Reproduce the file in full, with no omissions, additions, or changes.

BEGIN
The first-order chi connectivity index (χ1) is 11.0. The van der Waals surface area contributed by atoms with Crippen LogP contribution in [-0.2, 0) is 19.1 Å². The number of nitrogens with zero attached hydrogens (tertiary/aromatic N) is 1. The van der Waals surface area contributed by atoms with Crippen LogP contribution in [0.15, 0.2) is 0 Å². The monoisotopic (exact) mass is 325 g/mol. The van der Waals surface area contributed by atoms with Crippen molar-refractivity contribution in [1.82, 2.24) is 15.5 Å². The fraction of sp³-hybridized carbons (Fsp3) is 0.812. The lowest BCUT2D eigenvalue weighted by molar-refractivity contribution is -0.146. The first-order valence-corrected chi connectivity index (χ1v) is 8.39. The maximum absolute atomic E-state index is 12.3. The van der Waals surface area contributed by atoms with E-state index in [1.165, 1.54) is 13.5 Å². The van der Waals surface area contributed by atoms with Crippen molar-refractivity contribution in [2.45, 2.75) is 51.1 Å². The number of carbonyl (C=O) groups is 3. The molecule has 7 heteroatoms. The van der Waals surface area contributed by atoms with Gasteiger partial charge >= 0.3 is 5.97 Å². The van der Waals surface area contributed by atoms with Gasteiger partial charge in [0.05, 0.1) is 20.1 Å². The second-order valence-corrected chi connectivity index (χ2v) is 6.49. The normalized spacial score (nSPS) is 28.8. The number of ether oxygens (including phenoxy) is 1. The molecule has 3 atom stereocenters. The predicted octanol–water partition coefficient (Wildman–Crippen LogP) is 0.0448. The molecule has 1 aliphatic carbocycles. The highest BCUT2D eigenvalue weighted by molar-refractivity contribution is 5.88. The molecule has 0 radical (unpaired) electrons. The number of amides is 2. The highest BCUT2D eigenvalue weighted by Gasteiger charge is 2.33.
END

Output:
The first-order chi connectivity index (χ1) is 11.0. The van der Waals surface area contributed by atoms with Crippen LogP contribution in [-0.2, 0) is 19.1 Å². The number of nitrogens with zero attached hydrogens (tertiary/aromatic N) is 1. The van der Waals surface area contributed by atoms with Crippen LogP contribution in [0.15, 0.2) is 0 Å². The monoisotopic (exact) mass is 325 g/mol. The van der Waals surface area contributed by atoms with Crippen molar-refractivity contribution in [1.82, 2.24) is 15.5 Å². The fraction of sp³-hybridized carbons (Fsp3) is 0.812. The lowest BCUT2D eigenvalue weighted by molar-refractivity contribution is -0.146. The first-order valence-corrected chi connectivity index (χ1v) is 8.39. The maximum absolute atomic E-state index is 12.3. The van der Waals surface area contributed by atoms with E-state index in [1.165, 1.54) is 13.5 Å². The van der Waals surface area contributed by atoms with Crippen molar-refractivity contribution in [2.45, 2.75) is 51.1 Å². The number of carbonyl (C=O) groups is 3. The molecule has 7 heteroatoms. The van der Waals surface area contributed by atoms with Gasteiger partial charge >= 0.3 is 5.97 Å². The van der Waals surface area contributed by atoms with Gasteiger partial charge in [0.05, 0.1) is 20.1 Å². The second-order valence-corrected chi connectivity index (χ2v) is 6.49. The normalized spacial score (nSPS) is 28.8. The number of ether oxygens (including phenoxy) is 1. The molecule has 3 atom stereocenters. The predicted octanol–water partition coefficient (Wildman–Crippen LogP) is 0.0448. The molecule has 1 aliphatic carbocycles. The highest BCUT2D eigenvalue weighted by molar-refractivity contribution is 5.88. The molecule has 0 radical (unpaired) electrons. The number of amides is 2. The highest BCUT2D eigenvalue weighted by Gasteiger charge is 2.33.